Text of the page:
One farm near Lincoln has been employing a rigorous, integrated approach to prevent slugs from wreaking havoc. Andrew Ward, farmer and host of Agrii’s iFarm site in Leadenham, says, “I’ve seen the damage slugs can do, which is why we work so hard to prevent them.”
Every grower knows the damage that slugs can do may be substantial, both above and below ground. Andrew Ward uses Deter (clothianidin) seed treatment to protect against seed hollowing, with the results particularly evident in a field of Revelation winter wheat. “Some of the crop had been treated with Deter, the rest had not. And the difference was stark,” he recalls.
“Seed treatment is a crucial tool to prevent slug damage, especially after the loss of methiocarb slug pellets,” he says, adding that he now uses ferric phosphate pellets as part of his integrated approach to slug control.
Matthew Garnett, Commercial Technical Manager at Bayer, agrees that it takes a combination of tools to maximize protection against slugs: “Seed treatment such as Deter will help protect the seed itself; slug pellets will then help protect the plant post-emergence.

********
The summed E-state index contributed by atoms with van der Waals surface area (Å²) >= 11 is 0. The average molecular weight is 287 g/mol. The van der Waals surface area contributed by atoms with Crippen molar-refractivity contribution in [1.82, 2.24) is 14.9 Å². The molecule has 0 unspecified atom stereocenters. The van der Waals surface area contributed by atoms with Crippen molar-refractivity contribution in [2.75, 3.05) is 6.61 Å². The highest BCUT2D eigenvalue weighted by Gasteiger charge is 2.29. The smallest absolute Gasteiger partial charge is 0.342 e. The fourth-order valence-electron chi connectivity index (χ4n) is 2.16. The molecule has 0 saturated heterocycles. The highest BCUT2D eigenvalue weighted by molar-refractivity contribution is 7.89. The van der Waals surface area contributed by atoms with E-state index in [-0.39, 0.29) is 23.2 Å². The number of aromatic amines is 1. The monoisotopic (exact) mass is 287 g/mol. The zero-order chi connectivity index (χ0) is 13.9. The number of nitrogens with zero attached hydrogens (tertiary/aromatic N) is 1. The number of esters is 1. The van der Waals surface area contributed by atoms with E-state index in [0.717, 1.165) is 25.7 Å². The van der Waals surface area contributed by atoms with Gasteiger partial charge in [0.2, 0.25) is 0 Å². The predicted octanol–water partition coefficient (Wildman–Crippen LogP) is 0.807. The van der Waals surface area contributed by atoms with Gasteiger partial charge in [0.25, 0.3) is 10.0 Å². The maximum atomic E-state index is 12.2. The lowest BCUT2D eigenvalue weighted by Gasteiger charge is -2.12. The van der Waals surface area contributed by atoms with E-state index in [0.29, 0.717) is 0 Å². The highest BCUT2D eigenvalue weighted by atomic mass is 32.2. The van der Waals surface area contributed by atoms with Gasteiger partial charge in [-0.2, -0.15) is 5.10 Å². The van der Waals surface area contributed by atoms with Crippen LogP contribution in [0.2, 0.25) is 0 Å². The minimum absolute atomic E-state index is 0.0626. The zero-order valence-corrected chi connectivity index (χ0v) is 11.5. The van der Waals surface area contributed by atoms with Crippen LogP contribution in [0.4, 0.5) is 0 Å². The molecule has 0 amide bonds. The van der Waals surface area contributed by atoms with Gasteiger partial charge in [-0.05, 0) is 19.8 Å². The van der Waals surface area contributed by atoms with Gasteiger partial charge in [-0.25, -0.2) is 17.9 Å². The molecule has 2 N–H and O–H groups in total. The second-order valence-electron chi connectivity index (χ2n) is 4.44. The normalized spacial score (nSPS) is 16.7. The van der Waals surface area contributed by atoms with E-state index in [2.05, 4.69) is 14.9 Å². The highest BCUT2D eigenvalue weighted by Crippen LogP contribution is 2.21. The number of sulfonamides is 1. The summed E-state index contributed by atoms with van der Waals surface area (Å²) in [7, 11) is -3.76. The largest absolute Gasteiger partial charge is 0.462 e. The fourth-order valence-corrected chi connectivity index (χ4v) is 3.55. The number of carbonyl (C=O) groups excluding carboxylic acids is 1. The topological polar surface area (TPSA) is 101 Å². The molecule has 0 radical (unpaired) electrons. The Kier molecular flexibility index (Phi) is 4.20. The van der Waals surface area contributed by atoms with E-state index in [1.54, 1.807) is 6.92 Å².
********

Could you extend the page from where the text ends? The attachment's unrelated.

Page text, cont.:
“Management strategies play a big part too. Cultivation management is important in making sure the environment is less conducive to slugs – moving the soil less and to ensure cultivations result in a fine, firm seedbed. A clod-free seedbed gives slugs nowhere to hide. But you should also ensure you dispose of the surface trash that the slugs can feed on as well,” he advises.
Andrew Ward has found great success in preventing slugs by employing similar strategies. “A lot of growers still plough, which causes a huge amount of soil disturbance which creates many issues, of which increased slug activity is one. We haven’t ploughed since 2002,” he says.
“Instead, we consolidate at every opportunity. We use a Simba Solo, with a press attached behind it. That cultivates and consolidates the soil in one pass and we usually do that immediately after combining the previous crop so that the heavy soil is worked early. Then we use a Simba drill, which also consolidates the soil after the seed has been sown. Following that, if conditions are right, we roll straight afterwards as well.”
Such an approach has kept slug pressure on the farm to a minimum and has also been beneficial in preventing blackgrass. Andrew Ward notes that they’ve been blackgrass-free for three years. “Ultimately, this is the result of an intensive, zero tolerance strategy to slugs which reduces the potential for damage to the crop both pre- and post-emergence.”
“It’s about attention to detail,” concludes Matthew Garnett, “Growers have the tools to reduce the damage slugs do to their crops and it’s best to use as many of them as appropriate. Whether it’s seed treatment, seed bed preparation or slug pellets – making them all part of an integrated strategy is the best way of protecting crops against slugs.”